Jobs launches devastating attack on Flash

Apple - not a fan of Flash
Apple - not a fan of Flash

Steve Jobs has penned an open letter about the problems with Flash, accusing the widespread Adobe product of being a closed system that was designed for PCs and mice and is riddled with security and efficiency issues.

He says that while the companies still work together, "there are few joint interests", and gives six reasons why the platform is not supported:

1. Flash is not open

Jobs says that while Adobe claims Flash is open to all, "this does not mean they are open, since they are controlled entirely by Adobe and available only from Adobe. By almost any definition, Flash is a closed system."

He goes on to point out that HTML5, a standard Apple is involved in directing, is a better fit for today's modern devices.

2. Flash video is the only way to access the 'full' web

Although many websites use Flash for video and web page building, Apple believes than the H.264 format is a more modern and simple format, which it uses for its YouTube app. "iPhone, iPod and iPad users aren't missing much video," claims Jobs.

3. It's not secure and it's unreliable

Jobs says that Flash was highlighted as having "one of the worst security records in 2009" and "Flash is the number one reason Macs crash". He also said that Adobe has been unable to show any mobile device that runs Flash well, and that it has constantly been pushed back as a standard release for smartphones.

4. It's a battery killer

Jobs again harps on about the power of H.264, which uses hardware decoding, rather than software to realise serious battery savings.

"The difference is striking:on an iPhone, for example,H.264 videos play for up to 10 hours, while videos decoded in software play for less than 5 hours before the battery is fully drained.

"When websites re-encode their videos using H.264, they can offer them without using Flash at all. They play perfectly in browsers like Apple's Safari and Google's Chrome without any plugins whatsoever, and look great on iPhones, iPods and iPads."

Apple flash

5. Flash was designed for mice and PCs, not touch

With Flash created so long ago, Apple believes it still relies on mice and such peripherals to function for elements like 'rollovers'.

"Apple's revolutionary multi-touch interface doesn't use a mouse, and there is no concept of a rollover. Most Flash websites will need to be rewritten to support touch-based devices. If developers need to rewrite their Flash websites, why not use modern technologies like HTML5,CSSand JavaScript?

"Even if iPhones, iPods and iPads ran Flash, it would not solve the problem that most Flash websites need to be rewritten to support touch-based devices."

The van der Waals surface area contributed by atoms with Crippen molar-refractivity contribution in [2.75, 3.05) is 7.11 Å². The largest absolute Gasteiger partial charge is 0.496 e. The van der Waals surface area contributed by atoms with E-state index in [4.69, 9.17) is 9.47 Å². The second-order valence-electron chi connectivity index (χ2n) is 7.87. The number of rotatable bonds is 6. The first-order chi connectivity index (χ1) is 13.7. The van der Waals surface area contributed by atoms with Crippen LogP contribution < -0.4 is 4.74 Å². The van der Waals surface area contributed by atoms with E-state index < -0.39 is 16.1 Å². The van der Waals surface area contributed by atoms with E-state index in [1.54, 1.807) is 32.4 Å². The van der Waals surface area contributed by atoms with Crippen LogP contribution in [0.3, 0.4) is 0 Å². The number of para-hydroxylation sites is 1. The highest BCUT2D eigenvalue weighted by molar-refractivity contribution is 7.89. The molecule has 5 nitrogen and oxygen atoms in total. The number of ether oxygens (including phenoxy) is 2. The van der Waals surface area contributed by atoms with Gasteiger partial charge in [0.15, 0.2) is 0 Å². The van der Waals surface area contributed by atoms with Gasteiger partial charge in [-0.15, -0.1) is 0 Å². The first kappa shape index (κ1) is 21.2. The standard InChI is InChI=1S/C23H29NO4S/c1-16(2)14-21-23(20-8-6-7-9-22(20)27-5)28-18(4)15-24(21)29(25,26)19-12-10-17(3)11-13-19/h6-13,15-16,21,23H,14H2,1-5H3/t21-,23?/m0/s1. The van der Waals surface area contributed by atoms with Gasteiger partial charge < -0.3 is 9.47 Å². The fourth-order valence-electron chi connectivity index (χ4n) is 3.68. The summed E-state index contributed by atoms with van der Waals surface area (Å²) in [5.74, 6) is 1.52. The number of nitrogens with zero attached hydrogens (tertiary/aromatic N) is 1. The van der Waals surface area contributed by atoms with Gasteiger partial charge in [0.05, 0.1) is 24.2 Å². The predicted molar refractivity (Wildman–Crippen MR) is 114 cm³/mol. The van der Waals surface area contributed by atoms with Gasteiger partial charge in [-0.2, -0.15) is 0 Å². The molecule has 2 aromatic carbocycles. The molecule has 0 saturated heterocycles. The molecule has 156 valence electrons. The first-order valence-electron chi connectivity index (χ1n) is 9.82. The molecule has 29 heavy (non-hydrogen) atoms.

6. Apple wants to stay in control of the App Store

A lot of people believe that Apple has denied the use of Flash on its devices because it would undermine Apple's control of the App Store – and now Jobs has admitted it, saying Adobe wants developers to use Flash to create applications.

"We know from painful experience that letting a third party layer of software come between the platform and the developer ultimately results in sub-standard apps and hinders the enhancement and progress of the platform.

"If developers grow dependent on third party development libraries and tools, they can only take advantage of platform enhancements if and when the third party chooses to adopt the new features. We cannot be at the mercy of a third party deciding if and when they will make our enhancements available to our developers."

Jobs confirms that Apple wants to keep Flash away so it can control the performance of its apps to make sure they stand up to Apple's standards, something he believes has made the App Store so successful:

"Everybody wins - we sell more devices because we have the best apps, developers reach a wider and wider audience and customer base, and users are continually delighted by the best and broadest selection of apps on any platform."

Jobs signs off with a final broadside at Adobe: "New open standards created in the mobile era, such as HTML5, will win on mobile devices (and PCs too). Perhaps Adobe should focus more on creating great HTML5 tools for the future, and less on criticizing Apple for leaving the past behind."

Gareth Beavis
Formerly Global Editor in Chief

Gareth has been part of the consumer technology world in a career spanning three decades. He started life as a staff writer on the fledgling TechRadar, and has grown with the site (primarily as phones, tablets and wearables editor) until becoming Global Editor in Chief in 2018. Gareth has written over 4,000 articles for TechRadar, has contributed expert insight to a number of other publications, chaired panels on zeitgeist technologies, presented at the Gadget Show Live as well as representing the brand on TV and radio for multiple channels including Sky, BBC, ITV and Al-Jazeera. Passionate about fitness, he can bore anyone rigid about stress management, sleep tracking, heart rate variance as well as bemoaning something about the latest iPhone, Galaxy or OLED TV.